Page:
It's a hot selling point for broadband. Take the most popular sites (such as TradeMe, Stuff, TVNZondemand as examples) that people visit and let them go at it, all-you-can-eat, without having to worry what the final bill will be. The forums here on Geekzone have plenty of discussions around ISPs offering unmetered traffic to customers.
Steve Waddington, one of the director's of Exetel (an Australian ISP), recently blogged about a customer's suggestion on adding more sites (that are external to Exetel's network) to their unmetered offerings:
I can tell you one thing; unmetered content certainly isn't 'free' to the ISP. Today, (and Exetel almost certainly can't be buying at the best price for global Internet) the past-our-border portion of the total cost to supply an Internet service is in the order of 7-8%. If other people buy better than we do, it would only mean that for them, the ratio is even lower, say 5%.
What that means is the so called 'unmetered' content, apparently 'free' to the end user, costs the ISP around 95% of the full per Mbps of global Internet access anyway.
So, you either believe your perpetual motion machine was a good deal, or, you have to accept that the unmetered content so generously offered by your ISP is paid for somewhere else in the total amount you pay.
Steve continues on about how this all came about:
Thinking back, it seems to me this is a fundamental error in the cost of service supply that was made by 'someone' years ago (around '98-'99 I suspect), and has been duplicated (or mindlessly followed, however you want to look at it) by others ever since.
In those days, global Internet access accounted for around 1/3 of the operating cost of an ISP, and domestic backhaul added another 15-20%. So by supplying traffic from a local source, such as peering or caching, was an enormous benefit to the ISP's bottom line. Ignoring the cost of peering, the proxy server cost, the engineer/sysadmin time etc, etc is easy to to, as in most case they are considered necessary anyway, or treated as sunk costs. Therefore at some point, on someone's spread sheet to financial management, that content delivery would have shown up as zero. And the marketing guy that saw that would hardly have to be a genius to realize he could be a hero by designing a promotion that offered content that cost zero to the company for 'free' to their customers.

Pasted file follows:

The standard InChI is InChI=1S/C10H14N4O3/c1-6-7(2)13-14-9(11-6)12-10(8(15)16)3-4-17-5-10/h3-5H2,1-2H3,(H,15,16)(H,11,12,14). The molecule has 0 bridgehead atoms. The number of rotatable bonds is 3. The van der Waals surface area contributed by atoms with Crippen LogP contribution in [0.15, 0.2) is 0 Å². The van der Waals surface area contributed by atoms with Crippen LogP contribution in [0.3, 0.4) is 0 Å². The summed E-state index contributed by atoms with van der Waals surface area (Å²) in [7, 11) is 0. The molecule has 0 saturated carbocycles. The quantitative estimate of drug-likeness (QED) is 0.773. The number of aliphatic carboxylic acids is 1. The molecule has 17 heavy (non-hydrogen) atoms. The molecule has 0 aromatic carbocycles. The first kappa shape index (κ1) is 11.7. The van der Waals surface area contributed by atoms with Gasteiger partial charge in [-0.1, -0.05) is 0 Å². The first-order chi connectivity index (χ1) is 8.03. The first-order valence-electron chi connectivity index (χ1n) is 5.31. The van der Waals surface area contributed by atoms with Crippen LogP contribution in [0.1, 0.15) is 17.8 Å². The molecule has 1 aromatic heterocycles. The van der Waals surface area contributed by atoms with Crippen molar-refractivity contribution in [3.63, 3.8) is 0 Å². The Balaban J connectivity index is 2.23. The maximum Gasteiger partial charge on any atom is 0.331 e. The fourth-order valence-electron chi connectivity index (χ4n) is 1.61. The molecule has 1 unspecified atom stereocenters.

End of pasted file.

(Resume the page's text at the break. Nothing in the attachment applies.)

One deception leads to another, and a decade on you have people really believing unmetered content is actually free. No wonder that word is considered the most powerful in marketing. That, and peoples unerring propensity to believe what they want to believe.
Unmetered traffic isn't free - you are still paying for it, it's just hidden as part of something else in your monthly bill.
Even though I have quoted a good chunk of Steve's blog post, I still highly recommend reading the entire thing here. His blog is a good read for those interested in what happens behind the scenes at an ISP.
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